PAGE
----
Pregnant in College: What You Need to Know
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- Unplanned pregnancy can present challenges for college students.
- Students who continue their education while parenting are protected from discrimination.
- Campus health and childcare options can help students navigate their reproductive journeys.
Each year, millions of students become pregnant or start parenting, according to a 2014 report from the Institute for Women's Policy Research. For many of these students, pregnancy is unplanned and disrupts their educational path.
Due to the challenges that come with balancing school and parenthood, some students choose not to continue their pregnancies.
According to the Centers for Disease Control and Prevention (CDC), in 2019, people in their twenties accounted for 57% of all reported abortions — a right they were entitled to by law. The U.S. Supreme Court's landmark decision in the 1973 case of Roe v. Wade gave all people who can become pregnant this right.
But on June 24, the Supreme Court overturned this decision, making abortion services immediately illegal in at least 23 states.
Abortion Access by State With Roe v. Wade Overturned
Regardless of what route you choose to take should you become pregnant while pursuing your degree, here is some helpful information to know.
Rights for Pregnant Students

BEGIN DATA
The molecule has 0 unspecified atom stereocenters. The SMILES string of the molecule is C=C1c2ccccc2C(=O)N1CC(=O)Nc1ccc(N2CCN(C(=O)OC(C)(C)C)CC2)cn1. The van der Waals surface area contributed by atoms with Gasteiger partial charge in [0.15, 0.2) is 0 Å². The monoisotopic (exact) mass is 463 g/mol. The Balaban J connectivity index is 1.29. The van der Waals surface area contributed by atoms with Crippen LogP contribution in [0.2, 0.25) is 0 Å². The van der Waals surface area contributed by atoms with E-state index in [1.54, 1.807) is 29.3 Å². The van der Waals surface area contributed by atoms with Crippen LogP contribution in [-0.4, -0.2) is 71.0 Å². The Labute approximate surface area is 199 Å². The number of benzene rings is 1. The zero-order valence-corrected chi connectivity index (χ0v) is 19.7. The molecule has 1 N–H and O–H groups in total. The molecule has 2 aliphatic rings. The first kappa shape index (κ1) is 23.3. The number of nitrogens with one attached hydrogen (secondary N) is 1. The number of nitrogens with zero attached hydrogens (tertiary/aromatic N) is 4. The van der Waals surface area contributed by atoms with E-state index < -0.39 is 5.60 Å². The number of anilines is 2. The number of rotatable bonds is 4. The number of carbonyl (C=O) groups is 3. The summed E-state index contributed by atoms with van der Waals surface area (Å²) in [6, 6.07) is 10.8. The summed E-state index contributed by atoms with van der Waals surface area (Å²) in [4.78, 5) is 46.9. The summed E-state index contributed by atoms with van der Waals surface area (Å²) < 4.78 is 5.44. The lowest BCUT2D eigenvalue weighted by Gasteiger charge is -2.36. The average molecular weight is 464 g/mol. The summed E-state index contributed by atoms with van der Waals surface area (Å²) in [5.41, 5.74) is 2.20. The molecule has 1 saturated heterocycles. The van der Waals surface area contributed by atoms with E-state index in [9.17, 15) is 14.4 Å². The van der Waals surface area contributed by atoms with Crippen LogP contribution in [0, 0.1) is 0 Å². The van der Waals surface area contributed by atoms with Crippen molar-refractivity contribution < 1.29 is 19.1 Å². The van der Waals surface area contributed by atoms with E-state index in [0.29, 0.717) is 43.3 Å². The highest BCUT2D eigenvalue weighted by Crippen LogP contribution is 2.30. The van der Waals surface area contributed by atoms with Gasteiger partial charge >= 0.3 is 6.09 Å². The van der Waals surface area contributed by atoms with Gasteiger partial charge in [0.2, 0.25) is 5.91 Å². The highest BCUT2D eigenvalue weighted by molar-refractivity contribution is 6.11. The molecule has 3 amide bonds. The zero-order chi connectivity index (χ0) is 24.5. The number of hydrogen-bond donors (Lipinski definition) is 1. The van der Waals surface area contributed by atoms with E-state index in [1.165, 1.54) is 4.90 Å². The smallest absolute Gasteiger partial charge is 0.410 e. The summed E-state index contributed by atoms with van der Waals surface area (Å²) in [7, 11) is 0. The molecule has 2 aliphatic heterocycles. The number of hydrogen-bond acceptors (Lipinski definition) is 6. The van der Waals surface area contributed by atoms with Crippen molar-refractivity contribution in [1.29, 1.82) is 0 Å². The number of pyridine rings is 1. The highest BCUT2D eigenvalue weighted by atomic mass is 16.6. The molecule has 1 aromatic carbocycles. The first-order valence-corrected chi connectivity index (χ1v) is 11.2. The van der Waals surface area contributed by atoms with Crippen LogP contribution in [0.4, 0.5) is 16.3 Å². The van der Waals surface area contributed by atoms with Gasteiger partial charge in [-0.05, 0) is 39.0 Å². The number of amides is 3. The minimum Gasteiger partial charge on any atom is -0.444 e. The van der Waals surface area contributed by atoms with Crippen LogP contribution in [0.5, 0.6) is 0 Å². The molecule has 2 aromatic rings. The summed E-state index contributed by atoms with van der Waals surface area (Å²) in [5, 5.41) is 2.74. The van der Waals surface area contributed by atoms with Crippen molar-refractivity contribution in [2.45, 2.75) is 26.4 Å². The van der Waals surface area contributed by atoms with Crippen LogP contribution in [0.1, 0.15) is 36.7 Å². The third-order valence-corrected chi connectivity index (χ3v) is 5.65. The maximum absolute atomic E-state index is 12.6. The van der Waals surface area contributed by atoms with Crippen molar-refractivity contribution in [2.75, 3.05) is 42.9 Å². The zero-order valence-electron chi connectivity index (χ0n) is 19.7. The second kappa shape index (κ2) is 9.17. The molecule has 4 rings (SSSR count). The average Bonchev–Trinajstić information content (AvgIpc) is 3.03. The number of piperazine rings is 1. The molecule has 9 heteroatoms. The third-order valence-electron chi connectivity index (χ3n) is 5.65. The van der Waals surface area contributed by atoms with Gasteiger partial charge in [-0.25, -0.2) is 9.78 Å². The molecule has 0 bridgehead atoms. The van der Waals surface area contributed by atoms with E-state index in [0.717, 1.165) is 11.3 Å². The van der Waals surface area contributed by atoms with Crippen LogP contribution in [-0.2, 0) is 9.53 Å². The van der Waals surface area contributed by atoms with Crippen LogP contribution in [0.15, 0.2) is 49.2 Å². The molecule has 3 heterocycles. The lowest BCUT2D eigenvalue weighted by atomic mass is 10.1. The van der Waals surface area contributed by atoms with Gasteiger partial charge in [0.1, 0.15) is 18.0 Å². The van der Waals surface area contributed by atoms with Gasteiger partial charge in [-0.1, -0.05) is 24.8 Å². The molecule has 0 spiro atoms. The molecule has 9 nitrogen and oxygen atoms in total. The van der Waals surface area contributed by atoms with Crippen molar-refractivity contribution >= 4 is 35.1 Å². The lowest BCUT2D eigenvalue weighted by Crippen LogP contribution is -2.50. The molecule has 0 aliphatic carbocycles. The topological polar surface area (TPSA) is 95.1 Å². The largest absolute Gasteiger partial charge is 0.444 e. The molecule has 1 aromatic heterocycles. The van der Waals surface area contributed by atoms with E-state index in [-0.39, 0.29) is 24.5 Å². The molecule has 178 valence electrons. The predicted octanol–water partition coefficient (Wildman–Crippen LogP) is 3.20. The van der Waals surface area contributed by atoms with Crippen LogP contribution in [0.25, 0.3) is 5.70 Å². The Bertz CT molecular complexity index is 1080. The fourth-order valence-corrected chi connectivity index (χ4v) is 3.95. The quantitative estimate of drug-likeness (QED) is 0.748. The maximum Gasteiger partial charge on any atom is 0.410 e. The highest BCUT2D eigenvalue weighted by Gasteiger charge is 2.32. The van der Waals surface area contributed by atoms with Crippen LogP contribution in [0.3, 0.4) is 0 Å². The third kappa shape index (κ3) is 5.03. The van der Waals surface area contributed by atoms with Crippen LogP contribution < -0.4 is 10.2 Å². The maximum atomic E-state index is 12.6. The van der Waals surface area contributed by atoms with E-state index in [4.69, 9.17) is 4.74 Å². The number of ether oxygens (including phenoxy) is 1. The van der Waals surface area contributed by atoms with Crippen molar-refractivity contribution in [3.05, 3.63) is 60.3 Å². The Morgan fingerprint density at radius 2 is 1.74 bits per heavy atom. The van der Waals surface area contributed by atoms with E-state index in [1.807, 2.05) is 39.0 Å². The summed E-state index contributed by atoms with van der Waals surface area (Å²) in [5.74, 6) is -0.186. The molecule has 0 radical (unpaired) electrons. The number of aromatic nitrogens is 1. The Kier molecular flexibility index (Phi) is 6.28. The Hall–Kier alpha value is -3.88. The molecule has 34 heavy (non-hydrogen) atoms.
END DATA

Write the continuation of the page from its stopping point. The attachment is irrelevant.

Under Title IX, students who are pregnant or parenting are protected against discrimination on college campuses. This means your right to continue your education while pregnant or parenting is required by law. Schools must allow for excused absences or medical leave related to pregnancy or childbirth. You are also protected against harassment from other students, faculty, and staff.
Your school must also allow you to return to the same academic status you held prior to any medical leave you take. This includes giving you opportunities to complete any work you may have missed while out. Additionally, pregnant students should be offered the same services provided to students with temporary medical conditions, including remote instruction, at-home tutoring, or independent study.
Though you could speak with each of your professors individually, the best way to ensure your rights are protected is to sit down with your school's Title IX coordinator. Inform them of your pregnancy; keep a record of any pregnancy-related absences and instances of harassment or discrimination. Immediately report instances of discriminatory treatment.
Reproductive Health Options on Campus
Students who do not have a local doctor near their school can sometimes utilize their campus' reproductive health services. However, services can vary greatly by state and institution.
For example, in California, abortion access is guaranteed on campus at all public colleges and universities under the state's Senate Bill 24. In Texas, however, Senate Bill 8 bans abortion after six weeks and awards $10,000 or more to those who turn in medical providers and others who provide access to abortion care or help people access abortion care.
If you are insured under your school's health plan, you'll want to contact them to see what types of contraceptives, including emergency ones, are available to you and at what cost. You'll also want to know if the center offers gynecological care. Not all schools have an on-staff gynecologist, and, in the event that they do not, you may need to seek treatment outside your institution.